Growing up in rural New Jersey, Lily Stockman—whose juiced-orange and azurite-blue compositions make her a daring master in the world of contemporary abstraction—spent thousands of hours drawing on ice as a child. The eldest of four girls, her family had an old cow pond. “Kids would come over in the winters from sunup to sundown. It was always a race to get out on the pond in the morning,” recalls Stockman, who played ice hockey into her teens. “There’s no more beautiful way to make a mark than drawing with your entire body.”
Likewise, Stockman’s high school summers driving a tractor and bailing hay had an influential effect on her practice. “It’s impossible to make a hard angle pulling a lot of equipment behind you,” she explains. “When I’m painting, I think about softening the corners of a field. I paint large canvases flat on sawhorses, looking down on the flat plane and then I put the painting up on the wall—when you change the plane, the perspective is built into the work.”
This past July, I visited Stockman’s Frogtown studio on the first floor of the urban utopia complex she shares along the Los Angeles River with four impressive female colleagues (a “little strip of secret wilderness” by Stockman’s description) to preview paintings, in progress for two projects. First, there’s a trio of Mojave desert-inspired works for the Orange County Museum of Art’s recently resurrected California Biennial, which debuts this week in OCMA’s just-opened Costa-Mesa building. Next, for Charles Moffett in Lower Manhattan later this month, there’s “The Tilting Chair”. The exhibition is significant, as it marks Stockman’s first New York show since fall 2020, when she captured the eye of critics and young collectors on both coasts during the thick of Covid. Since then, the artist has also clocked a solo exhibit at Almine Rech in London, “A Green Place,” where her peachy-periwinkle, organic contour take on modernism proved equally ravishing.
“The tilting chair was invented by the Shakers. They placed a little half-moon socket into the back legs of a ladder back chair, so after a meal or after a song, you could lean back without slipping or denting the floor,” she explains while discussing her upcoming exhibition title. “I love the idea of breaking from the symmetry of the rigidness of my own rules to lean back, digest, or loosen up a bit more. This is a kind of new chapter. The grammar of my paintings is the same, but the inflection shifts a bit.” Indeed, the metaphor is apt: Stockman’s canvases possess a “very specific grammar,” as she puts it, and yet, like her artistic forebearers Agnes Martin and Josef Albers, the syntax continuously evolves. “Painting is a system,” she clarifies. “It’s a language. It’s an opportunity for communication that painters can’t figure out how to do any other way.”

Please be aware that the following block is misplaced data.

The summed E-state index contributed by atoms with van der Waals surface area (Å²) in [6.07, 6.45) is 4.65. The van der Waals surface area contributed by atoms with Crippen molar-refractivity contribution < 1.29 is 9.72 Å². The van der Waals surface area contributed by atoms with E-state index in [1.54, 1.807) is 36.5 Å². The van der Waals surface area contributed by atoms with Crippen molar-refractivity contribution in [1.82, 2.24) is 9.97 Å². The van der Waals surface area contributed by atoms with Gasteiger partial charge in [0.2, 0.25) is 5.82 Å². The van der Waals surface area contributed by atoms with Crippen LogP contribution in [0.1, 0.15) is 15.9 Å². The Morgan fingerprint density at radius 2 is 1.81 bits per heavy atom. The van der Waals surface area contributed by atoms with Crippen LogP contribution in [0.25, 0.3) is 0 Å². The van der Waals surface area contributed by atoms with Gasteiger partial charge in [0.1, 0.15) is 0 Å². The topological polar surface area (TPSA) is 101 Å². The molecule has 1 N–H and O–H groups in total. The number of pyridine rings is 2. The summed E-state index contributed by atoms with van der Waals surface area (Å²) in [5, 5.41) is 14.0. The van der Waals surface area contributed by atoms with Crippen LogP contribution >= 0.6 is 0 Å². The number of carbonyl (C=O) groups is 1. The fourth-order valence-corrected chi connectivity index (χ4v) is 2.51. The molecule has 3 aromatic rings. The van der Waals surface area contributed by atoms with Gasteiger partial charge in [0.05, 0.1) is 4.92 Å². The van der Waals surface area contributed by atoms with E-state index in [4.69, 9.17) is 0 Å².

At the same time, the layered allusions in Stockman’s process come as little surprise: she ranks among the intellectual artists of her day, with an undergraduate degree from Harvard (in addition to an MFA in studio art from NYU). She also studied Buddhist thangka techniques in Mongolia and Rajput miniature painting in India. Ultimately, it’s coloration that fuels her. “Milton Avery is one of the most brilliant American colorists. No one was combining cherry blossom pink and diluted turquoise,” Stockman says, when asked to reflect on her aesthetic lineage. “There’s something just a little off and strange about his palette, almost as if you took the cotton candy colors from impressionism and then gave them a grumpy New England sensibility.”
Over the last few years, en route to Joshua Tree, from which her three California Biennial works draw their meaning, the artist, pregnant with her third child, became transfixed by the desert’s severe climate and metamorphic rocks. “In the winter, there are blizzards. In August, there are flashfloods during monsoons. Biblical weather events happen up there as you are driving from one geological era into another,” Stockman says, describing the landscape’s pink granite mounds and trunks of quartz. “These three paintings are different sensory chapters of that drive. The drama of driving through geological time when one is so aware of personal time, creating a life in nine months, especially being so isolated during Covid was profound for me.”
"The Tilting Chair" is on view at Charles Moffett from October 28 through December 10, 2022 at 431 Washington St, New York, NY 10013. "California Biennial 2022: Pacific Gold" is on view at the Orange County Museum of Art through February 26, 2023 at 3333 Avenue of the Arts, Costa Mesa, CA 92626.